Save money on your car rental

If you are renting a car in Europe for three weeks or longer, check out the women-owned-and-managed company, Auto France. They manage Peugeot’s Car2Europe program where US residents can rent a brand-new Peugeot car straight off the factory floor to drive through continental Europe. The price includes full insurance, built-in GPS, road-side assistance and unlimited kilometers.


You can pick the car up in several major European cities and even return it to a different city. The longer you book, the less you’ll pay on a daily basis. The prices are far less than through a traditional rental agency. When renting a car, I typically take advantage of my credit card’s auto insurance, however it is limited to three weeks. But with Auto France you can rent a car with full insurance for up to 175 days — almost six months. I found the least expensive Peugeot 208 to be the perfect size for Europe’s narrow roads and tiny parking garages. And if you don’t mind driving a manual transmission, you’ll save even more.


Purchase public transportation and city passes

Since you'll be hanging out in one city for a while, check into weekly and monthly passes for buses, trams and subways. You'll save money and enjoy greater convenience. If you plan to travel to several countries in Europe, a Eurail Pass may save you money. Be sure to purchase it before you leave.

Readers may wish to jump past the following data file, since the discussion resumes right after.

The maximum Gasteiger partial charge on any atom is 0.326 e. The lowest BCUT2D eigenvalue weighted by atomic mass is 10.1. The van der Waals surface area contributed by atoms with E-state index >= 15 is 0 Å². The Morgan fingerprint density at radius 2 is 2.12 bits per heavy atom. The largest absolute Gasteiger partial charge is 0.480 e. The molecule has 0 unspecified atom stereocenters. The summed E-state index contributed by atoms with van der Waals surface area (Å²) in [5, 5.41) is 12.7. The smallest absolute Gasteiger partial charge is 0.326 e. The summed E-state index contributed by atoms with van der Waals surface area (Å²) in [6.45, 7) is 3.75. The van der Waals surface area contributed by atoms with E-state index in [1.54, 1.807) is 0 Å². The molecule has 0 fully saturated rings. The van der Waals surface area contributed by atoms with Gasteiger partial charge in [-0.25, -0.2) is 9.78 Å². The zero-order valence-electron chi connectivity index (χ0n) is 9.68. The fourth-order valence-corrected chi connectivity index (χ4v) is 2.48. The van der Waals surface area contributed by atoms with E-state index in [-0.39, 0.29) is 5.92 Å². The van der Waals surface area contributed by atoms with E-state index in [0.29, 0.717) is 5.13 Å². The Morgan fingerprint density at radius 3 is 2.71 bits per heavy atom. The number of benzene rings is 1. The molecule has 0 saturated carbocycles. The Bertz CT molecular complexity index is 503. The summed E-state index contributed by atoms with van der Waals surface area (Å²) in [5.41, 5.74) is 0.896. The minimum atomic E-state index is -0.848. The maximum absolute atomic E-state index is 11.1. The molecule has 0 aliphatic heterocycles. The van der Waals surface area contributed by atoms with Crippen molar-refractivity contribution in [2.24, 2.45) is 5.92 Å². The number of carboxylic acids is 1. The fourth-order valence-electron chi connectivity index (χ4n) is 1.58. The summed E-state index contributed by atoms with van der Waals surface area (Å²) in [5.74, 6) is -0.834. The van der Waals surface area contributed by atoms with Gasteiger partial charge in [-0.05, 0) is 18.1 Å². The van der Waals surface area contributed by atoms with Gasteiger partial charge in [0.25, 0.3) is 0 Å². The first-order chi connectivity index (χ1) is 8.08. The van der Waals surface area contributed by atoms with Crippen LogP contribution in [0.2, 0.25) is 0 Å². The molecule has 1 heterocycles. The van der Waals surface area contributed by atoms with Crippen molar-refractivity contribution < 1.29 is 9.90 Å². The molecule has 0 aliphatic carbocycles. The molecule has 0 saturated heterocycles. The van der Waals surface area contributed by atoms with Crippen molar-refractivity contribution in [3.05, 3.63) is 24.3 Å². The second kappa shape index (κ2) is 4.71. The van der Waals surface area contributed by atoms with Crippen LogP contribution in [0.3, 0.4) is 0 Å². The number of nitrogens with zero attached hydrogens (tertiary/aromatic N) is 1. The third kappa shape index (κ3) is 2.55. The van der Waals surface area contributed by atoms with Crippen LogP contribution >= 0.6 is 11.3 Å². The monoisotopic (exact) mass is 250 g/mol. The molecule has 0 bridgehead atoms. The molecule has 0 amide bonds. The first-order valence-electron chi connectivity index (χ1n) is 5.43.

Don't forget travel insurance

As with rent a cars and accommodations, travel insurance is also less per week the longer you stay. World Nomads’ standard policy for someone my age traveling to France for one week is $76.58. For four weeks is $125.70. And for 12 weeks is $301.00. Per day, that is $10.94, $4.49 and $3.58.

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Of course, traveling overseas for three months is going to cost much more than taking two weeks away. However, you’ll be rewarded with a richer and more memorable experience slow traveling through Europe, and having the time to fully immerse yourself in the culture and the lifestyle.


For more ways to make your extended stay affordable, read my posts:

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Hi, I’m Lori Cronwell. As a writer and frequent traveler, I admire the values most Europeans embrace: choosing quality over quantity; residing in smaller, more sustainable homes; working less and spending more time with friends and family.
 

Those values were key in my decision to drastically downsize to a 700 sq. ft. accessory dwelling unit (ADU) with the goal of creating a simpler, more sumptuous life with time for travel.
 

Slow travel, that is. Spending more time in one place — even if it’s just a week. You'll not only spend less, you'll discover a deeper and more meaningful travel experience.

Please subscribe below and join me on a journey to find affordable ways to explore Europe in the slow lane and to live a more European lifestyle every day of our lives.